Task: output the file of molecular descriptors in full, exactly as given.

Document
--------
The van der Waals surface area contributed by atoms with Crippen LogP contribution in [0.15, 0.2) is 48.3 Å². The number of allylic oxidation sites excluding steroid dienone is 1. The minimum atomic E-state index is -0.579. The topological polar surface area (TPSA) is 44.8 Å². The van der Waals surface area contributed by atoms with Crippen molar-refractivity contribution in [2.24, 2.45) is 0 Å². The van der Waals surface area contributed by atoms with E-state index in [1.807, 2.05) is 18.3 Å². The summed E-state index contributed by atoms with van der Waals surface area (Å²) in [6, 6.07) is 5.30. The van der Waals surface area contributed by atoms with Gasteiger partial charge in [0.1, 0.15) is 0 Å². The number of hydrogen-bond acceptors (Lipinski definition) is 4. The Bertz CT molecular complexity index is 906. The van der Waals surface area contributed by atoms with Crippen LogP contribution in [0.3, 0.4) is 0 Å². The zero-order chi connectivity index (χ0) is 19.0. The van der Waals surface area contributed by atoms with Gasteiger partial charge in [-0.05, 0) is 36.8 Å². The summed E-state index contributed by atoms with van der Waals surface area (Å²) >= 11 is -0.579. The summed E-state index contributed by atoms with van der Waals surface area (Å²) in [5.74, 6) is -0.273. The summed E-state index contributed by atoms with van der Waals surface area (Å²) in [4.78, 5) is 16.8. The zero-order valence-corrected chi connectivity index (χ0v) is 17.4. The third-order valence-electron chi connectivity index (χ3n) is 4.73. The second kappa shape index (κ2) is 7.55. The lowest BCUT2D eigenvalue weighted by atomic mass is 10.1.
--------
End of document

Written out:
The van der Waals surface area contributed by atoms with Crippen LogP contribution in [0.15, 0.2) is 48.3 Å². The number of allylic oxidation sites excluding steroid dienone is 1. The minimum atomic E-state index is -0.579. The topological polar surface area (TPSA) is 44.8 Å². The van der Waals surface area contributed by atoms with Crippen molar-refractivity contribution in [2.24, 2.45) is 0 Å². The van der Waals surface area contributed by atoms with E-state index in [1.807, 2.05) is 18.3 Å². The summed E-state index contributed by atoms with van der Waals surface area (Å²) in [6, 6.07) is 5.30. The van der Waals surface area contributed by atoms with Gasteiger partial charge in [0.1, 0.15) is 0 Å². The number of hydrogen-bond acceptors (Lipinski definition) is 4. The Bertz CT molecular complexity index is 906. The van der Waals surface area contributed by atoms with Crippen LogP contribution in [0.3, 0.4) is 0 Å². The zero-order chi connectivity index (χ0) is 19.0. The van der Waals surface area contributed by atoms with Gasteiger partial charge in [-0.05, 0) is 36.8 Å². The summed E-state index contributed by atoms with van der Waals surface area (Å²) >= 11 is -0.579. The summed E-state index contributed by atoms with van der Waals surface area (Å²) in [5.74, 6) is -0.273. The summed E-state index contributed by atoms with van der Waals surface area (Å²) in [4.78, 5) is 16.8. The zero-order valence-corrected chi connectivity index (χ0v) is 17.4. The third-order valence-electron chi connectivity index (χ3n) is 4.73. The second kappa shape index (κ2) is 7.55. The lowest BCUT2D eigenvalue weighted by atomic mass is 10.1.